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While the French Revolution did not lead immediately to a true democracy in France, it did help to bring about more democracy in that country and in the world in general.
The French Revolution did this largely through its rhetoric. It is often the case that the rhetoric of a revolution can have more of an impact in the long term than the revolution itself has in the short term. In the short term, the revolution did get rid of the monarchy and the aristocracy, but it did not lead to a democracy.
Instead, the revolution provided a set of ideas. It was, of course, led by people espousing the ideas of “liberty, fraternity, and equality.” It also gave birth to the Declaration of the Rights of Man and Citizen. This document was something like a combination of the American Declaration of Independence and Bill of Rights in that it both explained the Enlightenment thinking behind the revolution and spelled out specific rights that all the people were supposed to have.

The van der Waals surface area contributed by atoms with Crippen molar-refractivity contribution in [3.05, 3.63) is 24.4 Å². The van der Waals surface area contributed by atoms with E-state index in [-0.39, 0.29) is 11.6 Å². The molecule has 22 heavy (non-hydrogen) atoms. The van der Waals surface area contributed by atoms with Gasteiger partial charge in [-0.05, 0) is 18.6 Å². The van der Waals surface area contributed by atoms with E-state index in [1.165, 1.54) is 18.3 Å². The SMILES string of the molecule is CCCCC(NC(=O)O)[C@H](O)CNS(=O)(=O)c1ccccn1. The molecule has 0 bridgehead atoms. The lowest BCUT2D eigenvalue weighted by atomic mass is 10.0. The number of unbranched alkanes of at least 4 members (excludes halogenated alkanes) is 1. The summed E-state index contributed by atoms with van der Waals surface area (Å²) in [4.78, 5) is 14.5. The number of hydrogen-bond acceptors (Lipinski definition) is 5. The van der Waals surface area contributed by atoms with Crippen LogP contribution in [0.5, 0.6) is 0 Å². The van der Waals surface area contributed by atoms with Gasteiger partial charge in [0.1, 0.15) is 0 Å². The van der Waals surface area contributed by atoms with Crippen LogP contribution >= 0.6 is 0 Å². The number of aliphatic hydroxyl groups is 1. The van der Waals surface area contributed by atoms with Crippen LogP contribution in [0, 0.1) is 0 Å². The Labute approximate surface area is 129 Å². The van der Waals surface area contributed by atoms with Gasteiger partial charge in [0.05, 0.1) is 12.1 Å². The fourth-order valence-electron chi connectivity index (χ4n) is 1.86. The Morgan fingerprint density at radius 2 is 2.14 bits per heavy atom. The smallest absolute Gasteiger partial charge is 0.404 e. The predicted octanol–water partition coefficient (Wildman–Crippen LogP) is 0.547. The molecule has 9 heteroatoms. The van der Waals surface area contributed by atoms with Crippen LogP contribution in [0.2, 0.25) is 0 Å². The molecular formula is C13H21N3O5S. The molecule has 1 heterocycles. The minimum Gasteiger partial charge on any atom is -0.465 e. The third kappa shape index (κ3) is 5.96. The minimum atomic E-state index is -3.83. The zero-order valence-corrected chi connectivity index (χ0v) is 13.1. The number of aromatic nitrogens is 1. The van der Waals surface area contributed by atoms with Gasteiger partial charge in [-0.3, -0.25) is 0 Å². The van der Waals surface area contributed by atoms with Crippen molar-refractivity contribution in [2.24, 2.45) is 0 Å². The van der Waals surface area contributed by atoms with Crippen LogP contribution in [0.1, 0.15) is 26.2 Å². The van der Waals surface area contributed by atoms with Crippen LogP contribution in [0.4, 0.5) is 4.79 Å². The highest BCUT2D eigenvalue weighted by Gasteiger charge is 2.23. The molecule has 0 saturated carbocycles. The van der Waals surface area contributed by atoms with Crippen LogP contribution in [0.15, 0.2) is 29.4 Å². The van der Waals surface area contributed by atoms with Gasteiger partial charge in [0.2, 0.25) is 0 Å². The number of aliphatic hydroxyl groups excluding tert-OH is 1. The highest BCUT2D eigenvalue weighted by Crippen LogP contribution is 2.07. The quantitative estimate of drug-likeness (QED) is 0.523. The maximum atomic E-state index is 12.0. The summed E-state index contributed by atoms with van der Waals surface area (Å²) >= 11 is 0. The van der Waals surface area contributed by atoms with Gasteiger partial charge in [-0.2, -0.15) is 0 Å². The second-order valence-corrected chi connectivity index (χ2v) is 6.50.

Even though France did not live up to these ideals right away, the ideals took hold both in France and elsewhere. They helped to introduce the idea that all people should be treated equally by the law and that they should have certain of their rights protected from government actions. This is a major aspect of democracy.
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